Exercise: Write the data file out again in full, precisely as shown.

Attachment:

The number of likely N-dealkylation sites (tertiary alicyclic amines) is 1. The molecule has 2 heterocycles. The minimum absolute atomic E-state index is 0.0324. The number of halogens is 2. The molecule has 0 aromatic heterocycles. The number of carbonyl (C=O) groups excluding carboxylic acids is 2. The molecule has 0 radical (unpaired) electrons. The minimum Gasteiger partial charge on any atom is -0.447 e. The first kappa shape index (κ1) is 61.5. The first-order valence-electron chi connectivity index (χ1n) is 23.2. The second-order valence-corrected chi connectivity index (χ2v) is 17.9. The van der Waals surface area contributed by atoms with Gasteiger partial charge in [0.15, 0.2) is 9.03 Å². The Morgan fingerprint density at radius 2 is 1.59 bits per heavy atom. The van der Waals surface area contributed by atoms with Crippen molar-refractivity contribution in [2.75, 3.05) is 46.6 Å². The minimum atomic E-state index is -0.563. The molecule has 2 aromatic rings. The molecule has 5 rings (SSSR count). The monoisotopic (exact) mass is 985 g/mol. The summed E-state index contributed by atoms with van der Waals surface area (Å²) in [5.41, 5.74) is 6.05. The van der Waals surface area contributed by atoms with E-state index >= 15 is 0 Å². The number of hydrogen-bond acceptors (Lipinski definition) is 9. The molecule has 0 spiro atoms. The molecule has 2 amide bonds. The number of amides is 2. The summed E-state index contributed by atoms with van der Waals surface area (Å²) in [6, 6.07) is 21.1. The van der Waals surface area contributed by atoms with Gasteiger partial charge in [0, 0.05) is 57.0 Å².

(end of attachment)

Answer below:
The number of likely N-dealkylation sites (tertiary alicyclic amines) is 1. The molecule has 2 heterocycles. The minimum absolute atomic E-state index is 0.0324. The number of halogens is 2. The molecule has 0 aromatic heterocycles. The number of carbonyl (C=O) groups excluding carboxylic acids is 2. The molecule has 0 radical (unpaired) electrons. The minimum Gasteiger partial charge on any atom is -0.447 e. The first kappa shape index (κ1) is 61.5. The first-order valence-electron chi connectivity index (χ1n) is 23.2. The second-order valence-corrected chi connectivity index (χ2v) is 17.9. The van der Waals surface area contributed by atoms with Gasteiger partial charge in [0.15, 0.2) is 9.03 Å². The Morgan fingerprint density at radius 2 is 1.59 bits per heavy atom. The van der Waals surface area contributed by atoms with Crippen molar-refractivity contribution in [2.75, 3.05) is 46.6 Å². The minimum atomic E-state index is -0.563. The molecule has 2 aromatic rings. The molecule has 5 rings (SSSR count). The monoisotopic (exact) mass is 985 g/mol. The summed E-state index contributed by atoms with van der Waals surface area (Å²) in [5.41, 5.74) is 6.05. The van der Waals surface area contributed by atoms with E-state index >= 15 is 0 Å². The number of hydrogen-bond acceptors (Lipinski definition) is 9. The molecule has 0 spiro atoms. The molecule has 2 amide bonds. The number of amides is 2. The summed E-state index contributed by atoms with van der Waals surface area (Å²) in [6, 6.07) is 21.1. The van der Waals surface area contributed by atoms with Gasteiger partial charge in [0, 0.05) is 57.0 Å².